Famous band Led Zeppelin released a song named “bring it on home”, which shared the same name as one created by Willie Dixon for Blues singer Sonny Boy Williamson. In addition, Led Zeppelin used the song’s Intro and Outro.


Willie Dixon did not appreciate Led Zeppelin’s homage and sued them for breach of copyright. The dispute was again settled out of court for a large undisclosed sum rumoured to be in the millions of pounds.


Imitating a vibe

The Smash-Hit single called “Blurred Lines” sung by Robin Thicke and Pharrell Williams was celebrated for inspiring a summer of dancing. However, the Marvin Gaye estate were also inspired to take legal action due to the song’s similarities to Marvin Gaye’s “Got to Give It Up”.


The song was found to be an imitation of Marvin Gaye’s song after the judge considered the musical elements such as the chatter in the background, the use of a cowbells and the way brass instruments were utilised.


The Gaye estate successful sued the artists and were awarded a payout in the sum of 5 million dollars in addition to half of all future royalties.


Lifting a melody

A melody is a sequence of single notes that is considered musically satisfying. Ray Parker Jr famed for his Ghostbusters theme song was sued by Huey Lewis and the News for the melody he used for Ghostbusters being too similar to Huey Lewis’s “I want a new drug”.


Sampling a piece of music

Kanye West has been celebrated for releasing songs which have sampled other songs, such as his “all falls down” which sampled "Mystery of Iniquity," by Lauryn Hill.


However, in some instances, sampling is not received well by the original creator. When speaking to the L.A Times, ex member of music band the Turtles Mark Volman famously stated that, “Sampling is just a longer term for theft”.


This comment came after Gene Clark and Roger McGuinn successfully sued De la Soul after they released a song named “Transmitting live from mars”; a hit sampling 12 seconds of the Turtle’s song named “You showed me” written by McGuinn and Clark.


Sampling a piece of music longer than permitted

De La Soul can be vilified for not acquiring the necessary permission before sampling a piece of music. However, it is possible to acquire necessary permission but still find oneself being sued for overstepping the permission which was granted.


This was the case when the Verve sampled “the last time”, a song owned by the Rolling Stones, in their chart topping single named “Bitter Sweet Symphony”.


The Verve went on to use more of the instrumentals than they were authorised, and the resulting lawsuit saw the Verve lose 100% of the royalties and lose the writing credit on one of their highest earning songs.




Can you use copyrighted music for 30 seconds?


Using copyrighted music for 7, 20 or 30 seconds is a breach of copyright. There is no waiver for those who use copyrighted music for any length of time and there is no fair use clause in U.K copyright law which allows an individual to use such music for educational purposes.


  1. What is the future of music copyright?

The Blurred Lines case suggested that an element of a tune such as its tempo (the speed at which a piece of music should be played) or the overall feel could also be protected under copyright.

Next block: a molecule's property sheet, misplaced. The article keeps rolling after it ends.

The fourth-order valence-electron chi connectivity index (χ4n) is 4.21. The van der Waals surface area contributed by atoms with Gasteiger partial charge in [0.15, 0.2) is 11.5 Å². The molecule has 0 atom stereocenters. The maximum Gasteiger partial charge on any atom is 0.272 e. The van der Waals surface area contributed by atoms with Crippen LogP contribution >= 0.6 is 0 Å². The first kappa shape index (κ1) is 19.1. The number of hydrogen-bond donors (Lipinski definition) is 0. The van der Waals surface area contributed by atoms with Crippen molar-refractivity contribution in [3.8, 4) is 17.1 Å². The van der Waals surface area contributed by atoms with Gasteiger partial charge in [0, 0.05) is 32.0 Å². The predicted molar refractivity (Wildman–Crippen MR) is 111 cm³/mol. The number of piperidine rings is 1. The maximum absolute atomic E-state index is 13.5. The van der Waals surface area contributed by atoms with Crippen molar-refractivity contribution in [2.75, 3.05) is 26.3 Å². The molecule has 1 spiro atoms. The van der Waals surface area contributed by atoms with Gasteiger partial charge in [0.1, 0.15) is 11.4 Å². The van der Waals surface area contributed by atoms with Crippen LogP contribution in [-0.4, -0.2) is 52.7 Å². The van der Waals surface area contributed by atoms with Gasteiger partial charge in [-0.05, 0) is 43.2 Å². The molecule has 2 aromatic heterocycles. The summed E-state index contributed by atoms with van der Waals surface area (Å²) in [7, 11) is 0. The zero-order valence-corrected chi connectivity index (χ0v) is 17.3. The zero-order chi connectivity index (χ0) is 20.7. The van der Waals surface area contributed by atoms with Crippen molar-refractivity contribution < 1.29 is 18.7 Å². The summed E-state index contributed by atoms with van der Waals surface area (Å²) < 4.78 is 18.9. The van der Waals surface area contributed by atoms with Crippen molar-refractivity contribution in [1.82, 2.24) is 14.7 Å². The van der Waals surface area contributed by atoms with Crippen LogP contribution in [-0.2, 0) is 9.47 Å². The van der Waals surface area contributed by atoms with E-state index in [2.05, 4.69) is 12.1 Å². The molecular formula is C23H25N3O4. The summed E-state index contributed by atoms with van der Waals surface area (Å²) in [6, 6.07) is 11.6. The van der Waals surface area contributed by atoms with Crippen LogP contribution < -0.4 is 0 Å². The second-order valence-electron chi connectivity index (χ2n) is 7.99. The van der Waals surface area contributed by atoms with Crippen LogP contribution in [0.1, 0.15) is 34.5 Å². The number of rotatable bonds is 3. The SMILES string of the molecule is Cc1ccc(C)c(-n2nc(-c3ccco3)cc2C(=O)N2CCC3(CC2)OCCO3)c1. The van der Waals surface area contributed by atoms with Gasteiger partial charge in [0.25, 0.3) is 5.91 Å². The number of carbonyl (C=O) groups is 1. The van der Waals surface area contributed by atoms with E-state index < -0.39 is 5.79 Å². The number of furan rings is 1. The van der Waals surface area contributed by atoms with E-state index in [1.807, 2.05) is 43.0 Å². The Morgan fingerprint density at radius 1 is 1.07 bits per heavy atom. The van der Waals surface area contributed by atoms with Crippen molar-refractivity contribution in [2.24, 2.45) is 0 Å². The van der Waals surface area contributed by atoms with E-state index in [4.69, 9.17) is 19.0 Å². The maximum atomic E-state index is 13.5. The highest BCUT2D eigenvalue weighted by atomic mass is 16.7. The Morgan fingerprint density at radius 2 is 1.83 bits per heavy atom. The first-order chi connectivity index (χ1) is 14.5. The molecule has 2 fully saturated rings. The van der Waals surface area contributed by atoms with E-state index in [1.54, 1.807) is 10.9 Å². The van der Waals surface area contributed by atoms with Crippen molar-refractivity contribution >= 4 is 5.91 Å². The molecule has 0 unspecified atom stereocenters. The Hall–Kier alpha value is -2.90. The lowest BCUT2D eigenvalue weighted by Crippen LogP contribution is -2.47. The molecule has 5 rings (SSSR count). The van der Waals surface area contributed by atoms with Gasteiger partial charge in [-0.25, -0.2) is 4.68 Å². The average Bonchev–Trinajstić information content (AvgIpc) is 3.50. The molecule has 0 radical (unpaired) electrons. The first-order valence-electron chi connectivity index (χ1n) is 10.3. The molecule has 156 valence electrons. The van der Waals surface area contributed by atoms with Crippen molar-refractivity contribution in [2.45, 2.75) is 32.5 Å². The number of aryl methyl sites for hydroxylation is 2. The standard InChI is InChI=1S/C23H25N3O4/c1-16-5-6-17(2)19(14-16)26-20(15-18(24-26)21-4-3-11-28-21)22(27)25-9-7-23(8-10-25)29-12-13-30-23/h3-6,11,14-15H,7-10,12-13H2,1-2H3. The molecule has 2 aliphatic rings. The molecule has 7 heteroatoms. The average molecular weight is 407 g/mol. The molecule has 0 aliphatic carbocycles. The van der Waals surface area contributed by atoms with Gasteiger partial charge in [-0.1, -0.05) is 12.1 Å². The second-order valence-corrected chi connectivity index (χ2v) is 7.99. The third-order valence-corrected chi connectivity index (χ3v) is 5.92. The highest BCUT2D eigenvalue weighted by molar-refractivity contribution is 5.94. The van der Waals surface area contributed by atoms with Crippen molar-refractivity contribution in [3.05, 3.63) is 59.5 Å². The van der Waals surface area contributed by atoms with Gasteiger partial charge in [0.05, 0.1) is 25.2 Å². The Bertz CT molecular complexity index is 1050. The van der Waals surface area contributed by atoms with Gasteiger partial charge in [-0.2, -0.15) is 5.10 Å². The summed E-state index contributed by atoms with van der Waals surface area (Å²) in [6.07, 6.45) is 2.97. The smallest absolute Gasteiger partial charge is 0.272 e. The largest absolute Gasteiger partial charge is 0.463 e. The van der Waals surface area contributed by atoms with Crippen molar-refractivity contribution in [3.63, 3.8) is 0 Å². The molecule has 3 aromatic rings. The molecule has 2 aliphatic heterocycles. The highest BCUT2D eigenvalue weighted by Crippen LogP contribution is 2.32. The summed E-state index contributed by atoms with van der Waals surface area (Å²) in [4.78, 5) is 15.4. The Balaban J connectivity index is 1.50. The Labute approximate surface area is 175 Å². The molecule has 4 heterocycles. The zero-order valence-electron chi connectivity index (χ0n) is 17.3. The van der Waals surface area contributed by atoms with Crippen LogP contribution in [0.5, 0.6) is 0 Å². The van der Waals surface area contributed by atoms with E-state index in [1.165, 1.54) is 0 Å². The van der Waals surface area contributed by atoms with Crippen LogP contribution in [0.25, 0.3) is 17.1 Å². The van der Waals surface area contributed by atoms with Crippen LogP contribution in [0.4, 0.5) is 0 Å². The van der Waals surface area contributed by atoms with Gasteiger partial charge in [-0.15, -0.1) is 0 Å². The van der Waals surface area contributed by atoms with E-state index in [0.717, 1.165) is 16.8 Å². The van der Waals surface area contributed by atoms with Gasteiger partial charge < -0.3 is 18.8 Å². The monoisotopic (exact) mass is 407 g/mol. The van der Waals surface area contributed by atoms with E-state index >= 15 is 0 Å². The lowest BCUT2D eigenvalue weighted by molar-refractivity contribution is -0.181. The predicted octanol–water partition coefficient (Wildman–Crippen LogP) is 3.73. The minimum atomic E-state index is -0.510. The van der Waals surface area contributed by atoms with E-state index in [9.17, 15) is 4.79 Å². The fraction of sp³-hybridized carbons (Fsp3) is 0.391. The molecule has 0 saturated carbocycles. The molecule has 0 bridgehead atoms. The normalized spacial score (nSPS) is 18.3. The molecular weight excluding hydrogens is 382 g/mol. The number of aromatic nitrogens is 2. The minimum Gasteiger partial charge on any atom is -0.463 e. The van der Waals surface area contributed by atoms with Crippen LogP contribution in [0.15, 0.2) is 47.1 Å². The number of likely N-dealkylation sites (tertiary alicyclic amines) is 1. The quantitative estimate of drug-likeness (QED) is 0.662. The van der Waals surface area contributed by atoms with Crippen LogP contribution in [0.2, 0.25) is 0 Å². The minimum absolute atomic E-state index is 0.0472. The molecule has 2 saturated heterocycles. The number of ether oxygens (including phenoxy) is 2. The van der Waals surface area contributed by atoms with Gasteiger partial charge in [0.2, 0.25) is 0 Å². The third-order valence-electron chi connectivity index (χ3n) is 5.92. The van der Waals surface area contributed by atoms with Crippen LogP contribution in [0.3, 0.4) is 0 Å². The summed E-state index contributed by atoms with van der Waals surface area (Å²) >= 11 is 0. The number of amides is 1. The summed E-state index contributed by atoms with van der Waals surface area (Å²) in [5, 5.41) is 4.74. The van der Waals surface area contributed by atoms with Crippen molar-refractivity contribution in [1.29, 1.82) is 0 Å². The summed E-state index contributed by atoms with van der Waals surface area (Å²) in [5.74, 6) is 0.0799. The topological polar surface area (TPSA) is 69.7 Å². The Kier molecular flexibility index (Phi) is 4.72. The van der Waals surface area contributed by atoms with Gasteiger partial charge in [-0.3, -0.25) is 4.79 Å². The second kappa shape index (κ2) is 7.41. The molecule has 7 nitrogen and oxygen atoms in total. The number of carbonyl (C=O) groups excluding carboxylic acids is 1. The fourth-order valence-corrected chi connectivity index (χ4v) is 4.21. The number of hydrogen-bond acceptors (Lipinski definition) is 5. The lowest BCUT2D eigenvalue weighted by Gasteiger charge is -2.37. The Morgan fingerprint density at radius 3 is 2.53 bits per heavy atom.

Katie Perry found herself a victim of such a suggestion when she was sued by Flame. Flame claimed that the singer’s song named “Dark Horse” used an ostinato (a pattern of 8 notes) which was copyrighted under his song called “Joyful Noise”. The artist and her producer were ordered to pay over $2.8 million pounds to Flame.


The most concerning factor is that as technology develops it increases the likelihood of individuals having access to the same affordable music production-technology which increases the risk of creating similar music and beats.


Fortunately, the Dark House decision was successfully appealed. It was argued that the song’s beat was not substantial or original enough to be protected by copyright. The judge ruled that such an individual element could not be independently protected: https://www.musicbusinessworldwide.com/katy-perrys-2-8m-dark-horse-copyright-infringement-verdict-has-been-overturned.



For the moment it seems that the basic building blocks of music are safe. However, the Dark Horse decision can potentially be appealed against as the presiding judge Christina A Snyder stated that if the case is appealed she will conditionally grant a retrial.


As music copyright law develops and affordable musical equipment becomes more widely available, it is clear that music copyright infringement cases are set to increase, as the potential of music sounding similar becomes more likely.


How can Pure Business Law help?


We are specialist Intellectual Property Solicitors based in Bedford and London and operating nationally. As intellectual property specialists we will protect your intellectual property rights and resolve any disputes which may arise regarding intellectual property ownership.


If you would like to discuss how to legally protect your intellectual property or discuss any issues, disputes concerning your intellectual property, or anything raised in this article please contact us and speak with one of our solicitors. Pure Business Law is regulated by the Solicitors Regulation Authority and is a licensed member of the Law Society of England & Wales.